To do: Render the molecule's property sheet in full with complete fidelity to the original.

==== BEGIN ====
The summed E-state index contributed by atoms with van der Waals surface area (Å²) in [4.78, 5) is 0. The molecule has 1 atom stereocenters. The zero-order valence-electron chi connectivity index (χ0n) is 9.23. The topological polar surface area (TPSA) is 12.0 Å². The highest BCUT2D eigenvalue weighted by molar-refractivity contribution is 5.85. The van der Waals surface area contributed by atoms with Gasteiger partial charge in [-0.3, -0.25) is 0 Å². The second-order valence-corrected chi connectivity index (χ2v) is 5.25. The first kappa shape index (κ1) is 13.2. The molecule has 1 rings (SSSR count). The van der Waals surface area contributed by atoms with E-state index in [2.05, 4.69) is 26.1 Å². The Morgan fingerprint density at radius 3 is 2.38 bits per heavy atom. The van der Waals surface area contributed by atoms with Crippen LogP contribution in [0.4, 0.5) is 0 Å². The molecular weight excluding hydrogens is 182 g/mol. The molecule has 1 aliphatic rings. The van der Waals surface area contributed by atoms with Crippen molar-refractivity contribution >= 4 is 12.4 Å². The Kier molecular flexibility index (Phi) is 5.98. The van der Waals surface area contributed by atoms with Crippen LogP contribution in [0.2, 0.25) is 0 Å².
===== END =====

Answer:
The summed E-state index contributed by atoms with van der Waals surface area (Å²) in [4.78, 5) is 0. The molecule has 1 atom stereocenters. The zero-order valence-electron chi connectivity index (χ0n) is 9.23. The topological polar surface area (TPSA) is 12.0 Å². The highest BCUT2D eigenvalue weighted by molar-refractivity contribution is 5.85. The van der Waals surface area contributed by atoms with Gasteiger partial charge in [-0.3, -0.25) is 0 Å². The second-order valence-corrected chi connectivity index (χ2v) is 5.25. The first kappa shape index (κ1) is 13.2. The molecule has 1 rings (SSSR count). The van der Waals surface area contributed by atoms with E-state index in [2.05, 4.69) is 26.1 Å². The Morgan fingerprint density at radius 3 is 2.38 bits per heavy atom. The van der Waals surface area contributed by atoms with Crippen LogP contribution in [0.4, 0.5) is 0 Å². The molecular weight excluding hydrogens is 182 g/mol. The molecule has 1 aliphatic rings. The van der Waals surface area contributed by atoms with Crippen molar-refractivity contribution >= 4 is 12.4 Å². The Kier molecular flexibility index (Phi) is 5.98. The van der Waals surface area contributed by atoms with Crippen LogP contribution in [0.2, 0.25) is 0 Å².